Background: Alcohol is known to inhibit the recruitment of polymorphonuclear leukocytes (PMNs) into tissue sites including the lung. During infection and inflammation, recruited neutrophils (PMNs) release S100 proteins that function to promote the recruitment of additional phagocytes.
Methods and results: This study investigated the effects of alcohol intoxication on S100 protein production in the lung in response to lipopolysaccharide (LPS). Animals were administered alcohol (5.5 g/kg) or saline 30 minutes before intratracheal challenge with LPS (100 microg/rat). Alcohol suppressed PMN recruitment into the lung following intratracheal LPS, which was associated with an inhibition of increase in S100A8 levels in both the bronchoalveolar lavage (BAL) fluid and lysates of cells recovered by BAL at 90 minutes and 4 hours post-LPS challenge. S100A8 and S100A9 mRNA expression in cells recovered by BAL was significantly up-regulated at both 90 minutes and 4 hours after the LPS challenge, and alcohol also suppressed this response. In addition, intratracheal LPS caused a transient increase in S100A8 mRNA expression in circulating leukocytes at 90 minutes after the challenge. Similarly, this LPS-induced up-regulation of S100A8 mRNA expression was inhibited in rats intoxicated with alcohol.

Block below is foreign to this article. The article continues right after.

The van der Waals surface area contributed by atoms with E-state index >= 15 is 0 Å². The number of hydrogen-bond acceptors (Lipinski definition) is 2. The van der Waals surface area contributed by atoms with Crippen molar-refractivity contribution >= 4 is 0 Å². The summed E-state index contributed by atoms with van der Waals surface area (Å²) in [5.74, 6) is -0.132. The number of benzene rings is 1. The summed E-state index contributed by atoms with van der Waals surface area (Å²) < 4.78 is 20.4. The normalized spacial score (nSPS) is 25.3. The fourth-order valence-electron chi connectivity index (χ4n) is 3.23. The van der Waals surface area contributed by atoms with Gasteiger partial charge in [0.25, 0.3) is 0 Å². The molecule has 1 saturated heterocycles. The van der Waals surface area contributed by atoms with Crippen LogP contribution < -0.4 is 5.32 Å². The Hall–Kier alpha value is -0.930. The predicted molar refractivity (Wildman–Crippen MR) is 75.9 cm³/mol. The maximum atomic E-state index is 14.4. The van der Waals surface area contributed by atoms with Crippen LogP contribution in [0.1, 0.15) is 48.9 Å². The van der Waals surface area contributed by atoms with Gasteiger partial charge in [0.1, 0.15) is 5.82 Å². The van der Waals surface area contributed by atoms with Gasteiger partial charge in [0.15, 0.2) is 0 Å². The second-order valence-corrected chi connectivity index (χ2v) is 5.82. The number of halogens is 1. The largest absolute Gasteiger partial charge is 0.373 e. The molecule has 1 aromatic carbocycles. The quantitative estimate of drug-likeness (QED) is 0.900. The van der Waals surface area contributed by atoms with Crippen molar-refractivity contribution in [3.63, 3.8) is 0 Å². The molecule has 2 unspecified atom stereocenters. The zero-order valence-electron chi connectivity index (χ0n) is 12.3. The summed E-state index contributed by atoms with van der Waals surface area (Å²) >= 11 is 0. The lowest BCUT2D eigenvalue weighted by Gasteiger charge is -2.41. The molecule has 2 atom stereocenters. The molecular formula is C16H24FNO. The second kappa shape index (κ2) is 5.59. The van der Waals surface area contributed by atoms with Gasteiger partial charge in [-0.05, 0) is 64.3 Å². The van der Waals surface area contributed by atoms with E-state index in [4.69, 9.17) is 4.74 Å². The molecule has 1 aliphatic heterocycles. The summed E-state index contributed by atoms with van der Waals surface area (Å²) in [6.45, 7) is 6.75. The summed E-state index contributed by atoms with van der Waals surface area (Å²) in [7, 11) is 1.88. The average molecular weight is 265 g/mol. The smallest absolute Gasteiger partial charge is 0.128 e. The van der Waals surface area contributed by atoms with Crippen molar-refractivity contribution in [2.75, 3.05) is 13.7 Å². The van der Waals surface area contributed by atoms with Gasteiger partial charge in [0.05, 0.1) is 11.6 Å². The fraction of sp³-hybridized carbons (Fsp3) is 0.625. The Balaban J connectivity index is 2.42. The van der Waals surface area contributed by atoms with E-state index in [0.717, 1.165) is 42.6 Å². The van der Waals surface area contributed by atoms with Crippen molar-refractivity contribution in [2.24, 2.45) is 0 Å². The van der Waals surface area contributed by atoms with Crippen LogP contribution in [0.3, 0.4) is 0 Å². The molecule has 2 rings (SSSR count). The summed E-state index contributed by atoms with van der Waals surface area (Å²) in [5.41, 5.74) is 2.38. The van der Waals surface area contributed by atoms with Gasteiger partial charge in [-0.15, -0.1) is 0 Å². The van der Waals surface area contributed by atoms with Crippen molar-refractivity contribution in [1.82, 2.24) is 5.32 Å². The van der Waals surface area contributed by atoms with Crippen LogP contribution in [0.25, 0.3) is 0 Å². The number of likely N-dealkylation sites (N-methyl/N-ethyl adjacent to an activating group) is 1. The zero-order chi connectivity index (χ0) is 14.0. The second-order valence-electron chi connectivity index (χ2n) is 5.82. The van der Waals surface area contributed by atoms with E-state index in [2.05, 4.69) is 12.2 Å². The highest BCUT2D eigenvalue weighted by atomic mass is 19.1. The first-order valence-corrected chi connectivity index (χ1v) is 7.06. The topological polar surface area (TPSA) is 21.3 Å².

Conclusion: These data show that alcohol inhibits the S100 protein response in the lung, which may serve as a mechanism underlying alcohol-induced suppression of PMN recruitment into the terminal airways during pulmonary infection.